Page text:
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The Growing Appeal of Desserts That Are ‘Not Too Sweet’

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The idea of a dessert that’s “not too sweet” has a Goldilocks quality suggesting that you’ve pushed away a cake that’s too cloying and another that’s insufficiently sugary. A sweet tooth isn’t one-size-fits-all; my tolerance for “too sweet” likely isn’t the same yours, and it’s certainly no match for that of people who down candy-covered milkshakes to the last drop. But in the dessert world, the idea of “not too sweet” is growing in popularity.

Epicurious wrote this April that “not too sweet” is its “benchmark for a great bite” when it comes to desserts. It’s become a sell for chocolate cake, matcha cookies, and packaged cold brew and tea. “Not too sweet” is a Millennial tagline, joked a popular Twitter post in August. The classic idea of dessert has historically depended on the difference between “sweet” and “savory”, but the desirable ratio of the two has changed as the public’s sweet tooth has come to favor less-sugary treats. 

“I don’t necessarily think that things are more delicious when you’re completely hit over the head with sugar,” said Lani Halliday, owner and baker of New York City’s Brutus Bake Shop. Though it shocks people since she’s a pastry chef, Halliday said she’s likely to skip dessert if a restaurant’s options read like “sugar bombs.” To her, the best desserts are more complex. “Some of the most beautiful things that I’ve had, dessert-wise, were incorporating bitterness and creaminess and crunch, and really playing with flavors and textures that aren’t just like, hey, this is a thing that’s sweet.” 

The United States led the world in sugar (and fat) consumption as recently as 2015, but the following year indicated a shift as Americans appeared to be cutting back, with a 15 percent decrease in sweetener consumption from our peak in 1999. Epicurious suggested that the tip toward the “not too sweet” could be a response to previous overindulgence; cupcakes with “heaps of stiff buttercream” boomed through the late 00s. Giant artisanal doughnuts followed. Pastry chefs have noticed a shift over the past few years toward greater complexity, both from their perspective and from diners’ interest, and the dessert scene in the United States has incorporated more saltiness, spiciness, and bitterness instead of just sweetness. 

Just look at salted caramel, which has, of course, become inescapable, alongside chocolate chip cookies with fleur de sel or pastries flecked with black pepper. As the New York Times wrote in a year-end retrospective at the time, 2008 was the flavor’s “very lucky” year; it had gone from a traditional treat in the French region of Brittany, to an experiment of Parisian pastry chef Pierre Hermé in the late 1990s, to an element of high-end New York menus in the 2000s, to a product of the mass American market via Häagen-Dazs, Starbucks, and Walmart. Interest in the term skyrocketed to a peak in 2017, and salted caramel is now so easy to find that it seems staid and even dated.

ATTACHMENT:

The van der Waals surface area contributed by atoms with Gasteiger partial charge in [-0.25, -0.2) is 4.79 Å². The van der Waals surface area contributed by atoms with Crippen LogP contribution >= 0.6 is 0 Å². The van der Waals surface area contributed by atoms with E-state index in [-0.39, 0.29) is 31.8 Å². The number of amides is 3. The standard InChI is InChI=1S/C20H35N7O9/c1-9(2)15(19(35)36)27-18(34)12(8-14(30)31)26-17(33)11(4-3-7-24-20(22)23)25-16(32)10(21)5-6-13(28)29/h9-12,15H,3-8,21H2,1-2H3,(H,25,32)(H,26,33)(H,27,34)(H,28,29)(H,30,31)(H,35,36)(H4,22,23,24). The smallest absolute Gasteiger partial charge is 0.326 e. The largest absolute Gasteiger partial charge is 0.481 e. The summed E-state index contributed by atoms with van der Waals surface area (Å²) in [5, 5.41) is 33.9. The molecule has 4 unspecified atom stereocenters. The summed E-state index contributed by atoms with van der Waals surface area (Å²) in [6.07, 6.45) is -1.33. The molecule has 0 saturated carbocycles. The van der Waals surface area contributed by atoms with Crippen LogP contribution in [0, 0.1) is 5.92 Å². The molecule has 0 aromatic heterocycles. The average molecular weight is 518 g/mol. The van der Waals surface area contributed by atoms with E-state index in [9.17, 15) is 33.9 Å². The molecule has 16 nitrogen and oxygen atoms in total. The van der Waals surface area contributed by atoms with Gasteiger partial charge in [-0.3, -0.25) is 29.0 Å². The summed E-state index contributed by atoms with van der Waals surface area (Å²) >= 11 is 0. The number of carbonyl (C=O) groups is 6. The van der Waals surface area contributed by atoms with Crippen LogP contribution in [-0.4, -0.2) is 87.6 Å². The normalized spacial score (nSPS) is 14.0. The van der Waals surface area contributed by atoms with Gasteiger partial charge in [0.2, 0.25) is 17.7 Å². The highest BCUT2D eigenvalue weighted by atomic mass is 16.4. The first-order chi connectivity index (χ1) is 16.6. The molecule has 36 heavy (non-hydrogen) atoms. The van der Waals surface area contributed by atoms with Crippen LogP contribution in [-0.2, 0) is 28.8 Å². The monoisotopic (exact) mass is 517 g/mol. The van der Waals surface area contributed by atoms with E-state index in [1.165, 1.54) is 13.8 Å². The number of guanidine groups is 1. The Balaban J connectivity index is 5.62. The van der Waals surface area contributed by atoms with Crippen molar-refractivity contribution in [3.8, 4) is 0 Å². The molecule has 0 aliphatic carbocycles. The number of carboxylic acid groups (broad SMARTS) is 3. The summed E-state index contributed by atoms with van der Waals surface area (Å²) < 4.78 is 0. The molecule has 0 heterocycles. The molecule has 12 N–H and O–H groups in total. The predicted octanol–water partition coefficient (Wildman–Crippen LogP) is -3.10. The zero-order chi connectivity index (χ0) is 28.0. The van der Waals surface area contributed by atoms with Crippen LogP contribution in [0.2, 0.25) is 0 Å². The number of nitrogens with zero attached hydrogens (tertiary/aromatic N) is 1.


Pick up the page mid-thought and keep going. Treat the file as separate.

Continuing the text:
Though sweet and salty have long co-existed in American dessert culture—Cracker Jacks date to 1893, as the Times pointed out—savory desserts have had a moment in recent years. In 2015, market research firm Mintel forecasted a continued rise of sea salt-, olive oil-, and black pepper-flavored ice cream, and by 2018, the addition of mac and cheese or pizza in fancy doughnuts emerged as signs that we’d hit the trend’s “peak stupid,” as Extra Crispy put it. In a 2019 report, market research firm Datassential concluded that “some of the fastest-growing dessert terms and ingredients on American menus were salty or savory, including pretzels, olive oil, and bacon.” 

Though salty has certainly made a play for sweet’s reign, the growing integration of ingredients from around the world might also account for the break from sugar’s unchecked dominance in the United States: According to Datassential’s report, the surge in savory desserts coincided with the rising emergence of “globally influenced” ones. 

While American dessert flavors classically mirror the stripes of Neapolitan ice cream—heavy on chocolate, fruit, and vanilla—Asian desserts often use ingredients like beans, tea, and sesame, with less pronounced sugar. The same report that found Americans led the world in sugar consumption found that India, Israel, Indonesia, and China ate the least amount of sugar. Outside the classic “American” image of dessert, “not too sweet” is a more foundational idea. It’s a common refrain in the Asian diaspora that calling a dessert “not too sweet” is the peak form of praise. 

“It would be a compliment because that means that they find it more enjoyable and more lasting, and they can eat more of it,” said San Francisco-based pastry chef Penelope Lao, who runs a dessert pop-up series called “Not Too Sweet.” (Still, when Eater explored the proliferation of the subtly sweet fruit cream cakes in Western-style bakeries in Asia and Asian bakeries in the West, it cited research that found no “compelling evidence” of Asian participants as a whole preferring less-sweet foods.)